Children on care and protection orders

Care and protection orders (CPOs) are legal orders or arrangements that place some responsibility for a child’s welfare with child protection authorities. They set up arrangements to provide support and assistance to children and young people to protect them from abuse, neglect and other harm, or where their parents are unable to provide adequate care or protection [1].

Children on a care and protection order: trends over time

Since the beginning of the SHS collection in 2011–12 the number of children on a care and protection order seeking assistance has been decreasing. Key trends identified over this time have been:

  • CPO clients make up a small proportion of the SHS client population, and this group has been decreasing on average by 10% each year.
  • The proportion of CPO clients receiving accommodation has been steadily decreasing, but the length of accommodation for those receiving accommodation has been increasing.
  • In general, the proportion of these CPO client groups with a case management plan has increased since 2011–12 however, the proportion achieving all case management goals has not increased in parallel and this group remains one of the lowest achieving groups in the SHS population by this measure.

Table 1: Children (0–17 years) on a care and protection order: at a glance—trends over time

  2011–12 2012–13 2013–14 2014–15
Number of clients (proportion of all clients) 2,681 (1%) 2,146 (1%) 2,205 (1%) 1,970 (1%)
Rate (per 10,000 population) 1.2 0.9 1.0 0.8
Housing situation at the beginning of first support period (all clients)
Homeless: At risk of homelessness 52%: 48% *51%: 49% 52%: 48% 51%: 49%
Living arrangement
Lone person 24% 26% 22% 20%
Sole parent 18% 20% 23% 24%
Couple with child/ren 9% 8% 9% 11%
Couple without children 3% 4% 3% 2%
Other family 30% 27% 28% 30%
Other group 16% 16% 16% 13%
Main reason for seeking assistance (Top 3)
Domestic and family violence 15% 12% 11% 17%
Transition from foster care and child safety residential placements 10% 13% 13% 13%
Relationship/family breakdown 17% 13% 15% 11%
Proportion receiving accommodation (median (nights)) 57% (40) 52% (40) *51% (46) 45% (52)
Number of support periods (average per client) 4,052 (1.5) 3,283 (1.5) 3,162 (1.4) 2,831 (1.4)
Average (median) length of support (days) 105 (49) 114 (57) *114 (63) 110 (64)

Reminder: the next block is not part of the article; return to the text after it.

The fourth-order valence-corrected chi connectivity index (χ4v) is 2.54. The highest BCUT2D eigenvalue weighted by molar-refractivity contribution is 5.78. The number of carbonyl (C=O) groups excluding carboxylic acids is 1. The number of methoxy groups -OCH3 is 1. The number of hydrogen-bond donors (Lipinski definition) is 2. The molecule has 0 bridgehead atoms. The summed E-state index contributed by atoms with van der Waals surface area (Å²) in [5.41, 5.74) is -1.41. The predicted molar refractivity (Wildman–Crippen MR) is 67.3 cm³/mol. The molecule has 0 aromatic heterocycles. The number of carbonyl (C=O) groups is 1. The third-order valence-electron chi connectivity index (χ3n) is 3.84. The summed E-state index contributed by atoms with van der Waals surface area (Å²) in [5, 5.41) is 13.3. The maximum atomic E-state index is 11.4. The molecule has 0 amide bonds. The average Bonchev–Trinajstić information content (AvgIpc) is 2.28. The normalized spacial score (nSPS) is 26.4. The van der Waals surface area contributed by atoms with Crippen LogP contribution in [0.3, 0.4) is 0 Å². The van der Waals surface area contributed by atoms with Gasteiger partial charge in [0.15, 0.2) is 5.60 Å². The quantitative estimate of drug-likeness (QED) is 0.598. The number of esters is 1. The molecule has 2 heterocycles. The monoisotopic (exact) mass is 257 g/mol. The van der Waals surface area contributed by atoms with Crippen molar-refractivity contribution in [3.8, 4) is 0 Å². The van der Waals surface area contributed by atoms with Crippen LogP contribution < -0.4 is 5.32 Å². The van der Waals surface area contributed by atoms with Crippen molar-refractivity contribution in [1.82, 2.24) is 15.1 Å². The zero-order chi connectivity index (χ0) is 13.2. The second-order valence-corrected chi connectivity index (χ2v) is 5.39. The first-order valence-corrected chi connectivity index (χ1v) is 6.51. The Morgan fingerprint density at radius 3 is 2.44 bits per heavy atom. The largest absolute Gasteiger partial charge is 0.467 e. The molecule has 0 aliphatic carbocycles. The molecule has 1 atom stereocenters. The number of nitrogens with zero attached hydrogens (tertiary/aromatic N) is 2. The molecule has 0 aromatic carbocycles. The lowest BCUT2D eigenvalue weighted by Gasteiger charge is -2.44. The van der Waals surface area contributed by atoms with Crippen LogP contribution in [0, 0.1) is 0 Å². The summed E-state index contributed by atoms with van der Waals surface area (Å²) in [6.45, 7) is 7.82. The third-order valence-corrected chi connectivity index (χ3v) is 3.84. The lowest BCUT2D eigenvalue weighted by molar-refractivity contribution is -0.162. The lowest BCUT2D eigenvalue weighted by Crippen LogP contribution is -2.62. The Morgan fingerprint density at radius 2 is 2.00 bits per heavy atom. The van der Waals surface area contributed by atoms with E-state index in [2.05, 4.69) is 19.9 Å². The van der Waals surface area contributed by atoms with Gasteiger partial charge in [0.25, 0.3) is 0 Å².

Proportion of a client group with a case management plan 71% *70% *79% 81%
Achievement of all case management goals 15% 13% *18% 17%


  1. Rates are crude rates based on the Australian estimated resident population (ERP) at 30 June of the reference year.

  2. * Indicates where previously published data have been revised to ensure consistent reporting over time. 2011–12 data were revised in December 2013 but not previously reported in this format.

  3. The denominator for the proportion achieving all case management goals is the number of client groups with a case management plan. Denominator values for proportions are provided in the relevant National supplementary table.

Source: Specialist homelessness services Annual Reports 2011–12, 2012–13, 2013–14 and 2014–15.

Characteristics of clients

  • In 2014–15, there were an estimated 1,970 children on a CPO who received assistance from specialist homelessness agencies.
  • CPO clients were more likely to be female (54%) and most female clients were aged 15–17 (45%).
  • Almost half the male CPO clients (46%) were aged between 0 and 9 years.

Services needed and provided

Children on a Care and Protection Order

were more likely to end support housed in public or community housing (31%) than the general SHS client population (22%).

The most common service needs identified for children on a CPO were (Table CPO.3):

  • transport (41%)
  • living skills/personal development (38%)
  • short-term or emergency accommodation (39%)
  • medium-term/transitional housing (34%).

CPO clients were more likely than other clients to be identified as needing assistance with transport and living skills than other SHS clients. Also, CPO clients needing assistance for short-term or emergency accommodation (39%) were also more likely to receive assistance for it (77% of those who identified a need for this type of accommodation) than all SHS clients (66%).

Housing outcomes

The most common form of housing at the beginning of support for clients on a CPO (who had closed support) was private or other housing (renter, rent free or owner) (29%), followed by short-term or emergency accommodation or house, townhouse or flat (couch surfer or with no tenure) (both 22%) (Table CPO.4).

At the end of support, clients on a CPO were most likely to be living in:

  • private or other housing (renter, rent free or owner) (32%)
  • public or community housing (31%).


  1. Australian Institute of Health and Welfare (AIHW) 2015. Child protection Australia 2013–14. Child welfare series no. 61. Cat. no. CWS 52. Canberra: AIHW.